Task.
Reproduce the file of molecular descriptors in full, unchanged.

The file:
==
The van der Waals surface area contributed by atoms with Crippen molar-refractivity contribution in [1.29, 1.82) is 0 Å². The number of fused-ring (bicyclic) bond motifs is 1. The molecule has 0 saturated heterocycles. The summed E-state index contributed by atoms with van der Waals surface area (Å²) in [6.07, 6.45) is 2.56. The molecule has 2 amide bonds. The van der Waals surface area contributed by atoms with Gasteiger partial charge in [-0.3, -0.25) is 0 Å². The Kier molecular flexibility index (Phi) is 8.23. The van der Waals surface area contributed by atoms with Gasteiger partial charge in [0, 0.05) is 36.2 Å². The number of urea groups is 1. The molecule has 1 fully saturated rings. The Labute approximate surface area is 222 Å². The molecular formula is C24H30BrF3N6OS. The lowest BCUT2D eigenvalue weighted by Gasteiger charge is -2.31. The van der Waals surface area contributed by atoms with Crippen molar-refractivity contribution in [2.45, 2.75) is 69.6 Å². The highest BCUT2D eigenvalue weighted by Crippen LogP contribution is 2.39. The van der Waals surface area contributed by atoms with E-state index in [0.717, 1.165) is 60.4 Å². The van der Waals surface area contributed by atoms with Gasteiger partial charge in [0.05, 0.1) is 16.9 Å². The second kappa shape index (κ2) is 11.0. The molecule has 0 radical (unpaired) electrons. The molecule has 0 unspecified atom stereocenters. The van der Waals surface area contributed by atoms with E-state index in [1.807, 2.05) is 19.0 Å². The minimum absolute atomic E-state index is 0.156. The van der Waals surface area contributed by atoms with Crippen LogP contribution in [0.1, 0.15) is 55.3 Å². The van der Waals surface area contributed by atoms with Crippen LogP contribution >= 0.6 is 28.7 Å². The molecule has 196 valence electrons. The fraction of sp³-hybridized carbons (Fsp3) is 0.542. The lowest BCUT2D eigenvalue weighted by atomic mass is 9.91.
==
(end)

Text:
The van der Waals surface area contributed by atoms with Crippen molar-refractivity contribution in [1.29, 1.82) is 0 Å². The number of fused-ring (bicyclic) bond motifs is 1. The molecule has 0 saturated heterocycles. The summed E-state index contributed by atoms with van der Waals surface area (Å²) in [6.07, 6.45) is 2.56. The molecule has 2 amide bonds. The van der Waals surface area contributed by atoms with Gasteiger partial charge in [-0.3, -0.25) is 0 Å². The Kier molecular flexibility index (Phi) is 8.23. The van der Waals surface area contributed by atoms with Gasteiger partial charge in [0, 0.05) is 36.2 Å². The number of urea groups is 1. The molecule has 1 fully saturated rings. The Labute approximate surface area is 222 Å². The molecular formula is C24H30BrF3N6OS. The lowest BCUT2D eigenvalue weighted by Gasteiger charge is -2.31. The van der Waals surface area contributed by atoms with Crippen molar-refractivity contribution in [2.45, 2.75) is 69.6 Å². The highest BCUT2D eigenvalue weighted by Crippen LogP contribution is 2.39. The van der Waals surface area contributed by atoms with E-state index in [0.717, 1.165) is 60.4 Å². The van der Waals surface area contributed by atoms with Gasteiger partial charge in [0.05, 0.1) is 16.9 Å². The second kappa shape index (κ2) is 11.0. The molecule has 0 radical (unpaired) electrons. The molecule has 0 unspecified atom stereocenters. The van der Waals surface area contributed by atoms with E-state index in [1.807, 2.05) is 19.0 Å². The minimum absolute atomic E-state index is 0.156. The van der Waals surface area contributed by atoms with Crippen LogP contribution in [0.1, 0.15) is 55.3 Å². The van der Waals surface area contributed by atoms with Crippen LogP contribution >= 0.6 is 28.7 Å². The molecule has 196 valence electrons. The fraction of sp³-hybridized carbons (Fsp3) is 0.542. The lowest BCUT2D eigenvalue weighted by atomic mass is 9.91.